Tuesday, March 15, 2005
Scientists, Physicists and Mathematicians can be funny.
The following joke spanned continents, the ages, professions and it fooled quite a few journalists and writers.
The Globe and Mail, April 7, 1995, page A28 - The metric system.
This is the 200th anniversary of the birth of the metric system, in France.
* The system has seven fundamental, or base, measures. Many metric units are named for famous scientists (Newton, Coulomb and Kelvin) and one is named for a wine merchant -- Claude Emile Jean-Baptiste Litre.
* Use of the system has spread internationally. In 1897, for instance, Britain passed a statute legalizing metric measures for trade and abolishing the penalty for using or having in one's possession a weight or measure of that system.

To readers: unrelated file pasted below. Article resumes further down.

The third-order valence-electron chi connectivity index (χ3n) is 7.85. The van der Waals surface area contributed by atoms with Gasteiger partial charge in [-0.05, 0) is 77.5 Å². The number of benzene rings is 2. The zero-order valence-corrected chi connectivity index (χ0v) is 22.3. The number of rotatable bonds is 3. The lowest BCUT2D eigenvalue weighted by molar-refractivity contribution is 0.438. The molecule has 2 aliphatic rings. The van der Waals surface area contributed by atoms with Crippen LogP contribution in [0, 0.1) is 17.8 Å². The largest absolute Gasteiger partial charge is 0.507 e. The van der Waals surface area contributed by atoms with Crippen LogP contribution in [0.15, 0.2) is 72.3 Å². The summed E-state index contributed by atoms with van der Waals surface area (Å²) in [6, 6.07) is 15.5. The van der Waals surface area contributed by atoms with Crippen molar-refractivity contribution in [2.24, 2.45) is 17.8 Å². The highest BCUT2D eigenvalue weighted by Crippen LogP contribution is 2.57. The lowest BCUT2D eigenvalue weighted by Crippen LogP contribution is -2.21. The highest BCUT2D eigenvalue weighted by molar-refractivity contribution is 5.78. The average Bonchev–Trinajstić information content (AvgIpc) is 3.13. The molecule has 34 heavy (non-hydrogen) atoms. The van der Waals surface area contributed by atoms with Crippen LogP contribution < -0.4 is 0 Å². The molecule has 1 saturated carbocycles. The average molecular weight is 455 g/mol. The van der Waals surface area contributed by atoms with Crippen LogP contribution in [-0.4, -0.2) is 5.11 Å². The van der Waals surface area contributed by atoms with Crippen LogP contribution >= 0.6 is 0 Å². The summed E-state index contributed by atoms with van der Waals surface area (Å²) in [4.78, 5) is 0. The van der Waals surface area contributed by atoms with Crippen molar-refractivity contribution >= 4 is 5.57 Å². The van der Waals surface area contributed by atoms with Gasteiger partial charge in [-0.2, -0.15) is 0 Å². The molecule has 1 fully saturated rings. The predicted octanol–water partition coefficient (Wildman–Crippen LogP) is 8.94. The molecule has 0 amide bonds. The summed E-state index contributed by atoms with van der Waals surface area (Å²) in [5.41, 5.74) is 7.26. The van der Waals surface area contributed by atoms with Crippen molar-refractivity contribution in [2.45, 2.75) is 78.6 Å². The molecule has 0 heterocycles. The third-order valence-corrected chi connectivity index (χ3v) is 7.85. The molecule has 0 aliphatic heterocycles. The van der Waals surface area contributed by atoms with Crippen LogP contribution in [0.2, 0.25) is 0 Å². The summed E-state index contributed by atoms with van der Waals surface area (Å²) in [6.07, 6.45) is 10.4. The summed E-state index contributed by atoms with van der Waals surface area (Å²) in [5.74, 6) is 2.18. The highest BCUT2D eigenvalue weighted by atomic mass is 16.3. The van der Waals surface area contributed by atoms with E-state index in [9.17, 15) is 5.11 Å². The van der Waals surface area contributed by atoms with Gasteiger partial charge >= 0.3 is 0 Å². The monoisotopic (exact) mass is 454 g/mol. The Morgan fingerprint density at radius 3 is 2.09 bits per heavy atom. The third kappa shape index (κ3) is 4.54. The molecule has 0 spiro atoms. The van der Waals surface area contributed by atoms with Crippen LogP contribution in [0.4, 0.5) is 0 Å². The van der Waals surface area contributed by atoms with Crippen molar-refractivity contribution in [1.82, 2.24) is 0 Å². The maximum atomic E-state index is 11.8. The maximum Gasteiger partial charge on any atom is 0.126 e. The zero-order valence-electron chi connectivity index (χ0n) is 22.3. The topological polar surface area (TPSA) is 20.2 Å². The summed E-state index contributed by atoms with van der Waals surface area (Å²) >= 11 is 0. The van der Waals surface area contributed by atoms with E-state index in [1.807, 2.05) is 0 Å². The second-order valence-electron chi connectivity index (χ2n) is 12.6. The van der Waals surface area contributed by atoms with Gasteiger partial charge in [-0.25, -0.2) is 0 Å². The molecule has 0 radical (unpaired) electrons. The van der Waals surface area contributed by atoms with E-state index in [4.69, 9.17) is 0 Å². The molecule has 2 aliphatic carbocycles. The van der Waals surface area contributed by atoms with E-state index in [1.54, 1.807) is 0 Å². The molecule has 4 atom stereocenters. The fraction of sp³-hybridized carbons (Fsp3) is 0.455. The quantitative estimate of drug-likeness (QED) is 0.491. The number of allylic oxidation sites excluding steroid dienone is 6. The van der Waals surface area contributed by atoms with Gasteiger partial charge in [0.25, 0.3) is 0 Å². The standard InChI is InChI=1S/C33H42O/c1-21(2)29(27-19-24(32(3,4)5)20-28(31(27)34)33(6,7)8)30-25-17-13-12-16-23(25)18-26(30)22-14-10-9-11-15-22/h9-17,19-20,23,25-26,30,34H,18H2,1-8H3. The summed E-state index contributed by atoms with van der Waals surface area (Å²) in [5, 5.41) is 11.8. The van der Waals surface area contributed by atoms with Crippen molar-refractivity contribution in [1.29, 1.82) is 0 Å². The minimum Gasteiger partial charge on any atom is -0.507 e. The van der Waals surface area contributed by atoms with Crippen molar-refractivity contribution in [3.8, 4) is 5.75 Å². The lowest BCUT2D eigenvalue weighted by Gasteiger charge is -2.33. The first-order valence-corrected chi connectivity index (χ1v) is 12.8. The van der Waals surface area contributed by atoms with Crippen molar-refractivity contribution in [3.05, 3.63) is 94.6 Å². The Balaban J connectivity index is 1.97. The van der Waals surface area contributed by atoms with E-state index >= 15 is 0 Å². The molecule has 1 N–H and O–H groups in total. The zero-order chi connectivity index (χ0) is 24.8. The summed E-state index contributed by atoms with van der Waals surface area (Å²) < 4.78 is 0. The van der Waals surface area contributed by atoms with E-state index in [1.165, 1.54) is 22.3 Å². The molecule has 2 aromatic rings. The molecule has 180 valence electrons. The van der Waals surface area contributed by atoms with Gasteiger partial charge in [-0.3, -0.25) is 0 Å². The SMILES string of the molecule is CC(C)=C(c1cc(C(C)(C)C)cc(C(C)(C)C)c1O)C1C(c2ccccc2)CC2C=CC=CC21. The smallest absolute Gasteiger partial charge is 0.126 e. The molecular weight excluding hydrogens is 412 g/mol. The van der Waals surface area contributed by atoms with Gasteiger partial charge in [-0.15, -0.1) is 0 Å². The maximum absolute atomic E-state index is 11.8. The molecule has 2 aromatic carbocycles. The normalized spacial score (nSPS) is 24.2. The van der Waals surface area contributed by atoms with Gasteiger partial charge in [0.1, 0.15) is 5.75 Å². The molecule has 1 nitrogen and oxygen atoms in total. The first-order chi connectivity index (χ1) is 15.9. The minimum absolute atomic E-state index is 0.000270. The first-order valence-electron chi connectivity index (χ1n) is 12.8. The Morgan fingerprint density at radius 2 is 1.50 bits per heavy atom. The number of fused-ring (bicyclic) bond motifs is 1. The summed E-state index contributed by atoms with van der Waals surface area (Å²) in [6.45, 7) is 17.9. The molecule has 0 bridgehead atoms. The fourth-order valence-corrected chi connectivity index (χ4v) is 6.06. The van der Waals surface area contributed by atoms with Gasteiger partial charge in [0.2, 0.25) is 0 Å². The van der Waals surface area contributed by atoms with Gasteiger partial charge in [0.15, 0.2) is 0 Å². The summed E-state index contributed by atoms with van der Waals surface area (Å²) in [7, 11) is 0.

Sources: Collier's Encyclopedia , Encyclopedia Britannica (1911).
The joke: Litre never existed :)
He was made up by Ken Woolner (the young man in the blue shirt
), a Physics professor from Waterloo
. As other science scholars read the story, they kept adding details of Litre's fictitious life. They even invented him a daughter, appropiately named: Millicent
- Now, that's funny.
Woolner eventually fessed up, at the time of his retirement, to making him up "during a crippling blizzard in a hotel room in Ottawa, in December 1977." If it were not for his confession, we would still be celebrating Litre's legacy.